Saturday, January 05, 2013

Making Schools Better: An Intersection Conversation

At The Intersection Event next week I'll have the chance to present a project or idea I'm working on to a  group of successful professionals from many disciplines. This is a rare opportunity for a classroom teacher who typically spends her days busy coaching young children in a variety of content, knowledge and skill areas.  I've been thinking a lot about what project I'll present, and the ways that these professionals can impact the work I do each day.  The letter below reflects the focus I'll lead.

January 2013

Dear Intersection Participants,

My school system is doing a lot of great work.  We've got dedicated professionals, adequate facilities, many wonderful tools, and students who are eager and ready to learn. I'd like to see our school model, in part, replicated in places where educators struggle to serve children well.

I'm curious about your learning paths, and wondering about your answers to the following questions.  Understanding how successful people learn and what they think is important impacts my work with children with strength.
  1. What was the most positive event in your learning life as a young child?
  2. What was the most negative event in your learning life as a young child?
  3. When thinking about the future of education, what do you believe will be the most important ingredient, and how should we embed that ingredient into the learning lives of young children?
At first, I thought I would focus my 10 minutes on those questions, but now I think I'll focus the discussion on a main problem facing the education of young children and that's the implementation of STEAM (science, tech, engineering, art and math) labs in every school

I envision the STEAM lab as a center of innovation and creativity similar to IDEO-- places where children have the tools and equipment to solve meaningful  problems with technology and other tools while also learning the basic principles, facts and information related to STEAM knowledge.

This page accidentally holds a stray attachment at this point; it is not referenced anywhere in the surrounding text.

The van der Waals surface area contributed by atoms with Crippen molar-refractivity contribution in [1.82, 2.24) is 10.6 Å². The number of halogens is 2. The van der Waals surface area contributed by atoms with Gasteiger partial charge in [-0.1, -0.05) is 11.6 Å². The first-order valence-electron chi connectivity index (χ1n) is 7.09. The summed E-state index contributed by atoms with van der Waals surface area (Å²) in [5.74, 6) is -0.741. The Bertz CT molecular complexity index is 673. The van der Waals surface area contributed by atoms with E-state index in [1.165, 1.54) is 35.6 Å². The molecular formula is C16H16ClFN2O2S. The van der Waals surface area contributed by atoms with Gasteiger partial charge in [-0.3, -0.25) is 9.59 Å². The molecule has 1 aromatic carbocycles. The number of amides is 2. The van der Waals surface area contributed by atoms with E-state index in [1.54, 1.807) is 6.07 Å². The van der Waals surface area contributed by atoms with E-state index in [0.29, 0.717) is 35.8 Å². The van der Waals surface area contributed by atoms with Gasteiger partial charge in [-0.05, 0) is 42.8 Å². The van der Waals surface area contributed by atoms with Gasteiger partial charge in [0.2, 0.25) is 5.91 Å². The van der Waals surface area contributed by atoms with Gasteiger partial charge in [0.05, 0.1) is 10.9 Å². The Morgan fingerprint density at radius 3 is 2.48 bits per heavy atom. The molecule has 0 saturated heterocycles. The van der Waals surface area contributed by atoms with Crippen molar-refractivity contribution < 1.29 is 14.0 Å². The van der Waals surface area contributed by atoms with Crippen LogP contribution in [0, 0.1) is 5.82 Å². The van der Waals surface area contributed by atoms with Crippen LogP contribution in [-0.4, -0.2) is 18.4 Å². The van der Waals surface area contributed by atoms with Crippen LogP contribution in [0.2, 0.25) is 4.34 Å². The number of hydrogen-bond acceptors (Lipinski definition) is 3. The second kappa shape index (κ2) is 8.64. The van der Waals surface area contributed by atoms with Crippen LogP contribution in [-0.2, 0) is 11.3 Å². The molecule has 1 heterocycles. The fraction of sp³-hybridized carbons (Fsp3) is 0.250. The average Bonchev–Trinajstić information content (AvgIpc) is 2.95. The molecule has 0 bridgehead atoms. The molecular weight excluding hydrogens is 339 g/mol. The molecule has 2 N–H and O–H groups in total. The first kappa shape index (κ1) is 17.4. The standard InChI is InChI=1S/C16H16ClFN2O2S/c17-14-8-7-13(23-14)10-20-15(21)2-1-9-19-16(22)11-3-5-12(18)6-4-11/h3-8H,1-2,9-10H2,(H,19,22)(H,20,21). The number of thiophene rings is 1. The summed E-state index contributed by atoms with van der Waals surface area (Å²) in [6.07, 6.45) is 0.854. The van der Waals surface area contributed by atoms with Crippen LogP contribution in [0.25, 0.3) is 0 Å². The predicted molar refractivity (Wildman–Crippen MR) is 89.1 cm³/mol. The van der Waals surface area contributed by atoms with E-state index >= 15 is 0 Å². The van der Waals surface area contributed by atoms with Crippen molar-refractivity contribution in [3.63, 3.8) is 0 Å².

I believe that one reason the U.S. is lagging behind other countries with the numbers of scientists and engineers is that we start STEAM education too late for children.  Children come to my classroom hungry to invent, create and explore. Great STEAM labs would definitely create change in this regard.

As a teacher, I'm passionate about following students' passions and the multimedia composition aspects of STEAM--I invest many hours in learning about ways to help students make movies, access information, learn about themselves and present knowledge.  I use many tech tools in this endeavor including iMovie, Garageband, Animoto, KidPix, QuickTime, YouTube and Google apps.  These tools are easy to use and offer unlimited avenues for growth and exploration.  I'd like to find more tools with regard to model making, programming (we use SCRATCH a bit) and animation (I'm on the hunt for great animation tools) to add to my collection. I like my tech tools to be streamlined so that more time is spent on the learning, exploration, collaboration, problem solving and composition than on figuring out the tech tool.